Summary: Learn to encourage the despairing by understanding how to meet the four needs of the despairing
If you’ve been with us for a while, you would know that on the third Sunday of each month, we study the Book of Job. We are on chapters 6 and 7 this morning.
Chapters 1 and 2 of Job gave us the setting for the story. Job was a man who worshipped God and shunned evil. Job was wealthy, wise and well spoken of by all. But Satan, one of God’s fallen angels, accused Job of worshipping God for personal gain. Satan asserted that if God would take away the blessings of wealth, of family and of health, Job would turn away from God.
But God, confident in His own worthiness, agreed to allow Satan to take away Job’s wealth, family and health. By chapter 3, poverty replaced Job’s wealth. Self-pity replaced Job’s wisdom. A terrible disease robbed Job of his health. Death became a welcomed friend to Job.
If you were there, you would be speechless. You would doubt that there could be a good God. And if God were good, you would doubt His ability to carry out His goodness. To hear the helpless words of Job would cause anyone to question the existence of a good and almighty God.
That’s exactly what happened to Job’s three friends. They were speechless for seven days. But when Job poured out his helplessness and self-pity, his words ignited a condemning response. Eliphaz spoke out against Job in defense of God.
The true God doesn’t need defending, by Eliphaz or by anyone else. And if Eliphaz were in touch with his own feelings, he would have known that he was trying to keep himself from losing faith.
This morning, we will look at Job’s response to Eliphaz’s words. I want to read from Eugene Peterson’s translation of the book of Job, chapters 6 and 7.
Have you felt this way before? Have you felt despair, hopelessness and great disappointment? If you haven’t, maybe your memory is too short. We live in an imperfect world, encased by an imperfect body, guided by an imperfect mind. Despair, depression and helplessness are a part of this life.
I hear despair from those who see the moral and spiritual decay in our world but feel powerless to change the situation. I hear despair from those who continually give into habitual sin or addiction. I hear despair from those who are single and want to be married. I hear despair from those who are married and want a divorce. I hear despair from those who are facing terminal illness without Jesus Christ.
Despair can result from difficulties in life that require from us more than we have. These situations can be real or perceived. Some of us are more prone to respond in despair than others. Yet all of us, if we live long enough, will encounter situations in our lives where we are powerless to change the negative outcome, no matter how tough and positive our mental attitude.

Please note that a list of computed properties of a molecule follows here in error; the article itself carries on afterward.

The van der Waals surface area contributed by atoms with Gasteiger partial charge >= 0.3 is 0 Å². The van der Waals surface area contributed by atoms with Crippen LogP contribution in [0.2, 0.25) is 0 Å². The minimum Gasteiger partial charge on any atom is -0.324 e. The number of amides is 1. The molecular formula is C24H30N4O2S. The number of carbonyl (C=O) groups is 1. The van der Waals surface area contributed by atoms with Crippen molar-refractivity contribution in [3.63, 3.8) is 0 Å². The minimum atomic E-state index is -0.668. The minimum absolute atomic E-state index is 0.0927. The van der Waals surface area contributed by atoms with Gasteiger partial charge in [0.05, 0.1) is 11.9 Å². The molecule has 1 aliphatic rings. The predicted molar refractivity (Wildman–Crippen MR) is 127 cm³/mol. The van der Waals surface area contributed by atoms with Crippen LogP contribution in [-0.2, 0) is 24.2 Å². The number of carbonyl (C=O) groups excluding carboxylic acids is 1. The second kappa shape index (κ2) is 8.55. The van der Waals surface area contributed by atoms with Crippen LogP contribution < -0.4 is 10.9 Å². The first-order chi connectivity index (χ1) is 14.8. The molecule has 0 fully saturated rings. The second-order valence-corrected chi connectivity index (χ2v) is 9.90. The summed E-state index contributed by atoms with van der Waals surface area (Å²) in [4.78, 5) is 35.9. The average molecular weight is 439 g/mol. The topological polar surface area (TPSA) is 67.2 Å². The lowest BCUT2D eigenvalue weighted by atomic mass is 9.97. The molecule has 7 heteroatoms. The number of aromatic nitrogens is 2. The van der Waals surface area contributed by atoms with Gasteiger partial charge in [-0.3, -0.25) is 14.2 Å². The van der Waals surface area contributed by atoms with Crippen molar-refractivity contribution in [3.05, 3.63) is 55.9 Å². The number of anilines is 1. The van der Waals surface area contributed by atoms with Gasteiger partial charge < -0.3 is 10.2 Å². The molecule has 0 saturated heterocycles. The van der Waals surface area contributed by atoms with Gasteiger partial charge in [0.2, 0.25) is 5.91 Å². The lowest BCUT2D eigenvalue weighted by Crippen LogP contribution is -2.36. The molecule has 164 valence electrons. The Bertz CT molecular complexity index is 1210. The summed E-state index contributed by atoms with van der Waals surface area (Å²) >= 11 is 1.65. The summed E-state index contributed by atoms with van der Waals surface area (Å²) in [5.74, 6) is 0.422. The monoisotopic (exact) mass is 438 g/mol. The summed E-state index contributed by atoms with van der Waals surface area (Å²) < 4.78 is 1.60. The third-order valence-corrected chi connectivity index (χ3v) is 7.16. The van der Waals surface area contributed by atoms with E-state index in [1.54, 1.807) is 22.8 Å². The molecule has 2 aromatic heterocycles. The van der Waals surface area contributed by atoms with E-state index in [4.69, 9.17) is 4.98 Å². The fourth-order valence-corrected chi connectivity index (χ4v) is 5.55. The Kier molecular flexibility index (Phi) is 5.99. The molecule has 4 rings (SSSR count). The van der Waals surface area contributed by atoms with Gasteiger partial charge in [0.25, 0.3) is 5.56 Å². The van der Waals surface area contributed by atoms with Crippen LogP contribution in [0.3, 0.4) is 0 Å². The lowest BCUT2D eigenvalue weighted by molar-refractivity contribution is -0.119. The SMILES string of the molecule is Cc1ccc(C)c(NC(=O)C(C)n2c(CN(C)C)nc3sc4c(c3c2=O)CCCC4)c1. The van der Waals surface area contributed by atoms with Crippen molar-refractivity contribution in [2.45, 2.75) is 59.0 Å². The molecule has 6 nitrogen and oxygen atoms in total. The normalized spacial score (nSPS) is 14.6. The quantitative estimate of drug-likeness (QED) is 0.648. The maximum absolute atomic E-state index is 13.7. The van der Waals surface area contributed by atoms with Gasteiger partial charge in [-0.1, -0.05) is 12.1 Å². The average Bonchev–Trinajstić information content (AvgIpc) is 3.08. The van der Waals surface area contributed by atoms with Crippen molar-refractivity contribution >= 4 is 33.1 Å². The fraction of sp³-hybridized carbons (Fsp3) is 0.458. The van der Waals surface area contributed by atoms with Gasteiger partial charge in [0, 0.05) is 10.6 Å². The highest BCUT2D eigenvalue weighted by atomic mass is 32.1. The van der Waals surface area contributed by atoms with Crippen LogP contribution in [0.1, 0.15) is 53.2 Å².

Whether we suffer despair or serve as comforters to the despairing, knowing the needs of the despairing will help us or another person climb out of despair. Let’s look together at these needs of the despairing and some answers to meeting these needs.
First, we see the need for empathy from a friend. Job 6:1-13.
Eliphaz, at the end of chapter 4, suggested that Job was getting what he deserved. And at the end of chapter 5, Eliphaz suggested that Job’s suffering was only a temporary discipline from God.
Job justifiably responds with angry words. Eliphaz doesn’t have any clue as to the pain and suffering Job was experiencing. Job tells Eliphaz that the weight of his anguish is greater than the sand of the seas and the severity of his pain could only come from a terminal disease given by God. The only thing worse than suffering alone is suffering with someone who condemns you and makes light of your suffering.
What Job needed was someone who could empathize with what he was going through. Everyone wants to be understood, but those in despair need to be understood more than anybody else. If you’re in despair, look for a friend who can empathize with your pain. Don’t look for the people who claim that God is in His Heaven and all is well.
God left His Heaven because all was not well. He came in the person of Jesus Christ to pay for our sins. But before he did that, he spent three years empathizing with our suffering.
Jesus knew what being misunderstood and being ridiculed felt like. He was misunderstood by the Jews and ridiculed by the Romans. Jesus knew what rejection and betrayal felt like. He was rejected by Peter and betrayed by Judas. On the cross, Jesus felt loneliness, powerlessness, guilt and shame, because he bore our sins and paid the penalty with his own life.